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Regional, national Tom Longboat winners named

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Sam Laskaris, Sage Writer, Miramichi, N.B.







Page 17

A track and field competitor who has excelled at various competitions and a star volleyball player have been honoured as Saskatchewan's top Aboriginal athletes for 2004.

Charmane Naytowhow and Alwyn Piche were chosen as regional winners of the Tom Longboat Award.

"There was a number of quality athletes that were nominated," said Shirley MacDonald, the director of Sports, Culture, Youth and Recreation for the Federation of Saskatchewan Indian Nations.

But Naytowhow, who is Cree and lives in Montreal Lake, and Piche, who is Dene and a resident of La Loche, stood out among the nominees.

"They both have succeeded at a provincial and national level," MacDonald said. "That helped in our decision."

Naytowhow's accomplishments in 2004 included winning a gold medal in javelin and a silver medal in the discus throw at the Saskatchewan high school track and field championships.

Naytowhow also captured a pair of medals at national meets. She won a silver medal in the javelin at the Royal Canadian Legion's national championships in Sudbury, Ont. And she brought home a bronze medal from the javelin event at the Canadian junior track and field meet held in Saskatoon.

Piche was a member of the Saskatchewan club that won the gold medal at the 2004 juvenile boys' national volleyball tournament. Piche was selected as the most valuable player of that tournament held in Saskatoon.

Piche also won various other all-star awards from various tournaments while representing his high school squad, the La Loche Lakers.

MacDonald believes selecting Naytowhow and Piche as Tom Longboat Award winners was justified.

"We believe it was a good choice," she said.

As regional winners, both Naytowhow and Piche were in the running for national Tom Longboat Awards-alongside eight other male and eight other female athletes from across the country-but neither athlete ended up winning that accolade.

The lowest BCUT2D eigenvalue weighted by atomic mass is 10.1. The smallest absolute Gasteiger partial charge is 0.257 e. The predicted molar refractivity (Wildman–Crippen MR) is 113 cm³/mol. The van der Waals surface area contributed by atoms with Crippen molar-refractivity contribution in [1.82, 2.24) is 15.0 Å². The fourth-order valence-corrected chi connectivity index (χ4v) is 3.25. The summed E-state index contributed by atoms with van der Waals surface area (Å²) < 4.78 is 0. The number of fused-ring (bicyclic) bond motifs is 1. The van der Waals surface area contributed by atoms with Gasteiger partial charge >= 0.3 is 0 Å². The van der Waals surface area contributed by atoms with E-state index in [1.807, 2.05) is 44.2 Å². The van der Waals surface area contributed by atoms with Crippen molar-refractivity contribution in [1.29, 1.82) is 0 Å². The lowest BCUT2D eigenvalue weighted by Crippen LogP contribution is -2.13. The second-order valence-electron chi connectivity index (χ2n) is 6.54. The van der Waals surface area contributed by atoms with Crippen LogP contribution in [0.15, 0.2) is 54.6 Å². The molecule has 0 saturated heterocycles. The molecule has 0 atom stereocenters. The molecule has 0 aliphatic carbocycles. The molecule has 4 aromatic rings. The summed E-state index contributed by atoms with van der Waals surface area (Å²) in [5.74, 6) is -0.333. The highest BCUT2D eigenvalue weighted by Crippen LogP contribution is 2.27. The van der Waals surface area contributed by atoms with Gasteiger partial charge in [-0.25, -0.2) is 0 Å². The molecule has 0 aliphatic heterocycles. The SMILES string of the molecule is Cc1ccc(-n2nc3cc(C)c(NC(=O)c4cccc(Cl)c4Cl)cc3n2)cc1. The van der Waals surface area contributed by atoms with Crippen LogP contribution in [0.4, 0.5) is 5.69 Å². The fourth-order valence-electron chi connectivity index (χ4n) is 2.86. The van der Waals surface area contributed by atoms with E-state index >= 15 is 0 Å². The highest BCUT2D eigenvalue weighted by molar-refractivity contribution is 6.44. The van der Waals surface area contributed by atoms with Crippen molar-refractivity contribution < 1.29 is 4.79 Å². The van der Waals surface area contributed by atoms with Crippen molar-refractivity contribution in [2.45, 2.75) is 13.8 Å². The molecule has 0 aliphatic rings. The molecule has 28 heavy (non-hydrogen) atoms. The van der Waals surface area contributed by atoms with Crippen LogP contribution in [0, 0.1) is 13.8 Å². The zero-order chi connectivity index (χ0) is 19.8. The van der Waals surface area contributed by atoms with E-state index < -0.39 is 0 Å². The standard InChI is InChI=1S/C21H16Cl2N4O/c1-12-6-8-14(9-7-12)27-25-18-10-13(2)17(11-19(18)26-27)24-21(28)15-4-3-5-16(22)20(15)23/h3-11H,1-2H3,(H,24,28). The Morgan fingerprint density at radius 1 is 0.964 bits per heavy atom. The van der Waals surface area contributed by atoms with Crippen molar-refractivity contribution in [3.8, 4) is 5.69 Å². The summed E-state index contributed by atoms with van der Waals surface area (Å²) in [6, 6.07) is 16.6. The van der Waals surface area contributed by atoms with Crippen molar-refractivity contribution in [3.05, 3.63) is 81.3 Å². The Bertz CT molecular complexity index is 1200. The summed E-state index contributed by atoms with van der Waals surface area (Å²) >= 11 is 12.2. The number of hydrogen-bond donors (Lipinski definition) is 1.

The national winners were Laura Mussell, a member of the Canadian ultimate Frisbee team, and Richard Peter, who plays for the national men's wheelchair basketball team. Both Mussell, 30, and Peter, 32, are British Columbia residents. They received their national awards at a ceremony held in Miramichi, N.B. on April 21.

Mussell, a member of the Sto:lo Nation, was the captain of the Canadian squad that won the world ultimate Frisbee team championships in Turku, Finland this past August. About 30 countries sent teams to the world tournament, which is held every four years. Mussell, a member of the national squad since 1998, had also helped Canada win the world crown in Germany in 2000.

As for Peter, a member of the Cowichan First Nation, he helped Canada defend its title at the Athens Paralympics this past summer in Greece.

Peter and his Canadian teammates had also won the gold medal at the 2000 Paralympics in Sydney, Australia.

Peter has been a member of the national men's squad since 1994.

Meanwhile, another pair of individuals was also honoured with Tom Longboat Awards in Miramichi.

Kara Jan Willie and Faron Asham were named as the country's top Aboriginal female and male coaches, respectively.

Willie, a member of the Musgamagw-Tsawatainuek First Nations in B.C., was an assistant coach with the Malaspina University Mariners women's soccer team last year.

Asham, who is Metis, is a baseball coach from Manitoba. Last year he led the Manitoba Youth Selects, an under-17 boys' provincial baseball club, to a bronze-medal finish at the Baseball Canada Cup tournament.

Willie and Asham were selected from among the 12 regional coaching winners. Saskatchewan did not have any coaches awarded regional Tom Longboat Awards for 2004.

The Tom Longboat Awards are named in honour of Tom Longboat, a member of Six Nations of the Grand River who in the early 1900s made a name for himself as a long-distance runner, competing in races across North America and Europe and setting new records wherever he ran.

The TomLongboat Awards are given out each year by the Aboriginal Sports Circle as a way to recognize and celebrate the achievements of gifted Aboriginal athletes and coaches who embody the spirit, determination and deciated demonstrated by Longboat almost a century ago.